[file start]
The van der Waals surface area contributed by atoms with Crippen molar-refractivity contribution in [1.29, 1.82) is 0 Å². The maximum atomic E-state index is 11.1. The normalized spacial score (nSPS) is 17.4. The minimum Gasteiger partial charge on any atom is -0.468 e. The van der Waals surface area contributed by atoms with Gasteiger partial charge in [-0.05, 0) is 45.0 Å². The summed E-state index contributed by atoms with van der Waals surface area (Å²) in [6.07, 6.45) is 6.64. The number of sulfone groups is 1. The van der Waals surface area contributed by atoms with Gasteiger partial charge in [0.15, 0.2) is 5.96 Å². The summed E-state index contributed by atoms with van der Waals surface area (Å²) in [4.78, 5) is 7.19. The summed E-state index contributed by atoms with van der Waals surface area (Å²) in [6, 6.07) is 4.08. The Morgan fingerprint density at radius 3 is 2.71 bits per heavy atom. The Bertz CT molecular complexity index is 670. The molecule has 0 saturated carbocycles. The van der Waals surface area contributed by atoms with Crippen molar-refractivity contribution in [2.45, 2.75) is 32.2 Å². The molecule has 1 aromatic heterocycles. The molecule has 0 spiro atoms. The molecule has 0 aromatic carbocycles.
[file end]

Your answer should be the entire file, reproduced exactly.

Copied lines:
The van der Waals surface area contributed by atoms with Crippen molar-refractivity contribution in [1.29, 1.82) is 0 Å². The maximum atomic E-state index is 11.1. The normalized spacial score (nSPS) is 17.4. The minimum Gasteiger partial charge on any atom is -0.468 e. The van der Waals surface area contributed by atoms with Gasteiger partial charge in [-0.05, 0) is 45.0 Å². The summed E-state index contributed by atoms with van der Waals surface area (Å²) in [6.07, 6.45) is 6.64. The number of sulfone groups is 1. The van der Waals surface area contributed by atoms with Gasteiger partial charge in [0.15, 0.2) is 5.96 Å². The summed E-state index contributed by atoms with van der Waals surface area (Å²) in [4.78, 5) is 7.19. The summed E-state index contributed by atoms with van der Waals surface area (Å²) in [6, 6.07) is 4.08. The Morgan fingerprint density at radius 3 is 2.71 bits per heavy atom. The Bertz CT molecular complexity index is 670. The molecule has 0 saturated carbocycles. The van der Waals surface area contributed by atoms with Crippen molar-refractivity contribution in [2.45, 2.75) is 32.2 Å². The molecule has 1 aromatic heterocycles. The molecule has 0 spiro atoms. The molecule has 0 aromatic carbocycles.